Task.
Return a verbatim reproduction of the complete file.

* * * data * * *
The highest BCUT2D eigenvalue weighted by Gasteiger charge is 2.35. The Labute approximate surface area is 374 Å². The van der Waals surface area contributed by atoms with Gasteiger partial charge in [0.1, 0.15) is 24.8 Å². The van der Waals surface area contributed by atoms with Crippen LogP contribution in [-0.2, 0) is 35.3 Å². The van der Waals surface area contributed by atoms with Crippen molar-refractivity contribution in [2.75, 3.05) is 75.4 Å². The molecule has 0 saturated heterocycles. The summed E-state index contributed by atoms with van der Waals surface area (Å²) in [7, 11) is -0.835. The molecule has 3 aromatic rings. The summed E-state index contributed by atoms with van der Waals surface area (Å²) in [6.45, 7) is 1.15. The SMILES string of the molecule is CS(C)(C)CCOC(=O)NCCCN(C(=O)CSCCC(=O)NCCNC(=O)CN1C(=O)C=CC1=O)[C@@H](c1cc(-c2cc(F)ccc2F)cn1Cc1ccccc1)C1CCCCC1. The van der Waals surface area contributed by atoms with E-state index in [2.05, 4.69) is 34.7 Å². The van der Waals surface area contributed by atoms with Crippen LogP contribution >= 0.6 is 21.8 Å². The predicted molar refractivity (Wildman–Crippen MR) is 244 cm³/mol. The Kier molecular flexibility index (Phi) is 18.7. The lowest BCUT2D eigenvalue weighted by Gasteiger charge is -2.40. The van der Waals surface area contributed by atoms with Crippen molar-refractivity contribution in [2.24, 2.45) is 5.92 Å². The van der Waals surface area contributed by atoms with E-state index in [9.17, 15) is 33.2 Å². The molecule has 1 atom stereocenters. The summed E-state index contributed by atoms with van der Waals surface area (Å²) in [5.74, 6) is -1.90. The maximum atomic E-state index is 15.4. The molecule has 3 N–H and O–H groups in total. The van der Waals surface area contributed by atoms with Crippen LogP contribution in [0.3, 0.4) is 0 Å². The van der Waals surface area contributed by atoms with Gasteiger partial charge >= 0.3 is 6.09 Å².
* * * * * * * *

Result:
The highest BCUT2D eigenvalue weighted by Gasteiger charge is 2.35. The Labute approximate surface area is 374 Å². The van der Waals surface area contributed by atoms with Gasteiger partial charge in [0.1, 0.15) is 24.8 Å². The van der Waals surface area contributed by atoms with Crippen LogP contribution in [-0.2, 0) is 35.3 Å². The van der Waals surface area contributed by atoms with Crippen molar-refractivity contribution in [2.75, 3.05) is 75.4 Å². The molecule has 0 saturated heterocycles. The summed E-state index contributed by atoms with van der Waals surface area (Å²) in [7, 11) is -0.835. The molecule has 3 aromatic rings. The summed E-state index contributed by atoms with van der Waals surface area (Å²) in [6.45, 7) is 1.15. The SMILES string of the molecule is CS(C)(C)CCOC(=O)NCCCN(C(=O)CSCCC(=O)NCCNC(=O)CN1C(=O)C=CC1=O)[C@@H](c1cc(-c2cc(F)ccc2F)cn1Cc1ccccc1)C1CCCCC1. The van der Waals surface area contributed by atoms with E-state index in [2.05, 4.69) is 34.7 Å². The van der Waals surface area contributed by atoms with Crippen LogP contribution >= 0.6 is 21.8 Å². The predicted molar refractivity (Wildman–Crippen MR) is 244 cm³/mol. The Kier molecular flexibility index (Phi) is 18.7. The lowest BCUT2D eigenvalue weighted by Gasteiger charge is -2.40. The van der Waals surface area contributed by atoms with Crippen molar-refractivity contribution in [2.24, 2.45) is 5.92 Å². The van der Waals surface area contributed by atoms with E-state index in [9.17, 15) is 33.2 Å². The molecule has 1 atom stereocenters. The summed E-state index contributed by atoms with van der Waals surface area (Å²) in [5.74, 6) is -1.90. The maximum atomic E-state index is 15.4. The molecule has 3 N–H and O–H groups in total. The van der Waals surface area contributed by atoms with Crippen LogP contribution in [0.3, 0.4) is 0 Å². The van der Waals surface area contributed by atoms with Gasteiger partial charge >= 0.3 is 6.09 Å².